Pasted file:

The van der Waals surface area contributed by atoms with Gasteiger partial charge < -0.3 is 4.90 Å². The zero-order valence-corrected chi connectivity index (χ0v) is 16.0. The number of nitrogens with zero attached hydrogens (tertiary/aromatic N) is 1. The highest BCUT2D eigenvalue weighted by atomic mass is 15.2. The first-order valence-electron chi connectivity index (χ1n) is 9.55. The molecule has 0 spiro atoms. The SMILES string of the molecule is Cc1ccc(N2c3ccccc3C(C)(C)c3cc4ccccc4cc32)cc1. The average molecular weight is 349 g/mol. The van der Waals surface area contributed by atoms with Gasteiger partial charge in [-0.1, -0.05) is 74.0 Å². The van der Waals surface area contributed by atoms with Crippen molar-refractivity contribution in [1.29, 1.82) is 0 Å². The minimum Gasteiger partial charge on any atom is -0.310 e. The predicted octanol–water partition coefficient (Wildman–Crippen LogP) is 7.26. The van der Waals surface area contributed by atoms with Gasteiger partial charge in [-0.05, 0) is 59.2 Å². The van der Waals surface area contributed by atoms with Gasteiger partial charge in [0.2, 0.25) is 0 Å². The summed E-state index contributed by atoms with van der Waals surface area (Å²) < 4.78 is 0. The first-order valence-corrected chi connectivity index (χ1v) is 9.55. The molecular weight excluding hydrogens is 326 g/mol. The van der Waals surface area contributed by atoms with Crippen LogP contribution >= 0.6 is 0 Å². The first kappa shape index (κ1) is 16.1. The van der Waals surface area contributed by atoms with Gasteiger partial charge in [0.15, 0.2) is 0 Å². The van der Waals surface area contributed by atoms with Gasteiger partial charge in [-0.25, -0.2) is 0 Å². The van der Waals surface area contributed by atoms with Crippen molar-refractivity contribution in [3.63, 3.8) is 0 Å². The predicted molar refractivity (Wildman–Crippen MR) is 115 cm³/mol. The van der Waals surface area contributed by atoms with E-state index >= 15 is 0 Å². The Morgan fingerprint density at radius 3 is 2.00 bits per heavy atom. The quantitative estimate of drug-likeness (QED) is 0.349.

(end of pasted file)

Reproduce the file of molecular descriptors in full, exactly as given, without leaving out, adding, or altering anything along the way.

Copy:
The van der Waals surface area contributed by atoms with Gasteiger partial charge < -0.3 is 4.90 Å². The zero-order valence-corrected chi connectivity index (χ0v) is 16.0. The number of nitrogens with zero attached hydrogens (tertiary/aromatic N) is 1. The highest BCUT2D eigenvalue weighted by atomic mass is 15.2. The first-order valence-electron chi connectivity index (χ1n) is 9.55. The molecule has 0 spiro atoms. The SMILES string of the molecule is Cc1ccc(N2c3ccccc3C(C)(C)c3cc4ccccc4cc32)cc1. The average molecular weight is 349 g/mol. The van der Waals surface area contributed by atoms with Gasteiger partial charge in [-0.1, -0.05) is 74.0 Å². The van der Waals surface area contributed by atoms with Crippen molar-refractivity contribution in [1.29, 1.82) is 0 Å². The minimum Gasteiger partial charge on any atom is -0.310 e. The predicted octanol–water partition coefficient (Wildman–Crippen LogP) is 7.26. The van der Waals surface area contributed by atoms with Gasteiger partial charge in [-0.05, 0) is 59.2 Å². The van der Waals surface area contributed by atoms with Gasteiger partial charge in [0.2, 0.25) is 0 Å². The summed E-state index contributed by atoms with van der Waals surface area (Å²) < 4.78 is 0. The first-order valence-corrected chi connectivity index (χ1v) is 9.55. The molecular weight excluding hydrogens is 326 g/mol. The van der Waals surface area contributed by atoms with Crippen LogP contribution >= 0.6 is 0 Å². The first kappa shape index (κ1) is 16.1. The van der Waals surface area contributed by atoms with Gasteiger partial charge in [0.15, 0.2) is 0 Å². The van der Waals surface area contributed by atoms with Gasteiger partial charge in [-0.25, -0.2) is 0 Å². The van der Waals surface area contributed by atoms with Crippen molar-refractivity contribution in [3.63, 3.8) is 0 Å². The predicted molar refractivity (Wildman–Crippen MR) is 115 cm³/mol. The van der Waals surface area contributed by atoms with E-state index >= 15 is 0 Å². The Morgan fingerprint density at radius 3 is 2.00 bits per heavy atom. The quantitative estimate of drug-likeness (QED) is 0.349.